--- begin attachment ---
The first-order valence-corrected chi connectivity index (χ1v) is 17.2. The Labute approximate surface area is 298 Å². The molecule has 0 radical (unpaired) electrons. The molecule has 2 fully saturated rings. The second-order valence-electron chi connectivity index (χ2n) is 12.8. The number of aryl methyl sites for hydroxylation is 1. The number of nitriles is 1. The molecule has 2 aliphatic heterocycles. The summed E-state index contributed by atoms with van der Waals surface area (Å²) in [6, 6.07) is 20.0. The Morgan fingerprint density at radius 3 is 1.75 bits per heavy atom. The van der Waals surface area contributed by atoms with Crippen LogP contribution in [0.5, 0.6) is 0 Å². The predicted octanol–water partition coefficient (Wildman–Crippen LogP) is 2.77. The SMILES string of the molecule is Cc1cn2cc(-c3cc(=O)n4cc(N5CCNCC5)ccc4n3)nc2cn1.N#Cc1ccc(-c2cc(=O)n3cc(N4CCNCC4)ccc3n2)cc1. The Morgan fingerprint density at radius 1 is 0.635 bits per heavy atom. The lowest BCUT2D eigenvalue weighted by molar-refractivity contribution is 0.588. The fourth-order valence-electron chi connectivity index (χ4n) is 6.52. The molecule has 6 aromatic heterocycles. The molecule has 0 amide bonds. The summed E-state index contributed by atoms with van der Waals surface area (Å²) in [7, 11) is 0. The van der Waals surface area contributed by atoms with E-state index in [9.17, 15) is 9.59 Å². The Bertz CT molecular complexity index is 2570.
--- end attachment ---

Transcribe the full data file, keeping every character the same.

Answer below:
The first-order valence-corrected chi connectivity index (χ1v) is 17.2. The Labute approximate surface area is 298 Å². The molecule has 0 radical (unpaired) electrons. The molecule has 2 fully saturated rings. The second-order valence-electron chi connectivity index (χ2n) is 12.8. The number of aryl methyl sites for hydroxylation is 1. The number of nitriles is 1. The molecule has 2 aliphatic heterocycles. The summed E-state index contributed by atoms with van der Waals surface area (Å²) in [6, 6.07) is 20.0. The Morgan fingerprint density at radius 3 is 1.75 bits per heavy atom. The van der Waals surface area contributed by atoms with Crippen LogP contribution in [0.5, 0.6) is 0 Å². The predicted octanol–water partition coefficient (Wildman–Crippen LogP) is 2.77. The SMILES string of the molecule is Cc1cn2cc(-c3cc(=O)n4cc(N5CCNCC5)ccc4n3)nc2cn1.N#Cc1ccc(-c2cc(=O)n3cc(N4CCNCC4)ccc3n2)cc1. The Morgan fingerprint density at radius 1 is 0.635 bits per heavy atom. The lowest BCUT2D eigenvalue weighted by molar-refractivity contribution is 0.588. The fourth-order valence-electron chi connectivity index (χ4n) is 6.52. The molecule has 6 aromatic heterocycles. The molecule has 0 amide bonds. The summed E-state index contributed by atoms with van der Waals surface area (Å²) in [7, 11) is 0. The van der Waals surface area contributed by atoms with E-state index in [9.17, 15) is 9.59 Å². The Bertz CT molecular complexity index is 2570.